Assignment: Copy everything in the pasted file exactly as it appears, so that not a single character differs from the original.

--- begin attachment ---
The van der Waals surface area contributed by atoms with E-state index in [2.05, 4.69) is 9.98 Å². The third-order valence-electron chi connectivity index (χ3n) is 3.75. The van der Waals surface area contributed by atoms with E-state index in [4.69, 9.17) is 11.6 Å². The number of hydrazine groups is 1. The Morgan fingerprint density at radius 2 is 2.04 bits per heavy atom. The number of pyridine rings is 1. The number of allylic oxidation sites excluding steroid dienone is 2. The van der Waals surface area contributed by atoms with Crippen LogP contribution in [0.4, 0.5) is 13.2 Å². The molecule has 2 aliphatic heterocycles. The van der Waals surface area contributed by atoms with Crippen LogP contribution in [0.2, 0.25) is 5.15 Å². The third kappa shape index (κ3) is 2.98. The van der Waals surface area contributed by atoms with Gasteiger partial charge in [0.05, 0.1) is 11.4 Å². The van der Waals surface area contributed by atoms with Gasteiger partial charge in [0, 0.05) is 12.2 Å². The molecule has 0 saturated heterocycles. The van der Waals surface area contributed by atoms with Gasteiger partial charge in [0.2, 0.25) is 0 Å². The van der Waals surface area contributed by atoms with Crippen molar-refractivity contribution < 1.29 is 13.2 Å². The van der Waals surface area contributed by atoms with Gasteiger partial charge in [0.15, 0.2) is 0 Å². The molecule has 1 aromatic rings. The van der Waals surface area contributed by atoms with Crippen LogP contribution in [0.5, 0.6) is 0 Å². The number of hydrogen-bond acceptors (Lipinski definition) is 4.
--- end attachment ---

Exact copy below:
The van der Waals surface area contributed by atoms with E-state index in [2.05, 4.69) is 9.98 Å². The third-order valence-electron chi connectivity index (χ3n) is 3.75. The van der Waals surface area contributed by atoms with E-state index in [4.69, 9.17) is 11.6 Å². The number of hydrazine groups is 1. The Morgan fingerprint density at radius 2 is 2.04 bits per heavy atom. The number of pyridine rings is 1. The number of allylic oxidation sites excluding steroid dienone is 2. The van der Waals surface area contributed by atoms with Crippen LogP contribution in [0.4, 0.5) is 13.2 Å². The molecule has 2 aliphatic heterocycles. The van der Waals surface area contributed by atoms with Crippen LogP contribution in [0.2, 0.25) is 5.15 Å². The third kappa shape index (κ3) is 2.98. The van der Waals surface area contributed by atoms with Gasteiger partial charge in [0.05, 0.1) is 11.4 Å². The van der Waals surface area contributed by atoms with Gasteiger partial charge in [0, 0.05) is 12.2 Å². The molecule has 0 saturated heterocycles. The van der Waals surface area contributed by atoms with Gasteiger partial charge in [0.2, 0.25) is 0 Å². The van der Waals surface area contributed by atoms with Crippen molar-refractivity contribution < 1.29 is 13.2 Å². The van der Waals surface area contributed by atoms with Gasteiger partial charge in [0.15, 0.2) is 0 Å². The molecule has 1 aromatic rings. The van der Waals surface area contributed by atoms with Crippen LogP contribution in [0.5, 0.6) is 0 Å². The number of hydrogen-bond acceptors (Lipinski definition) is 4.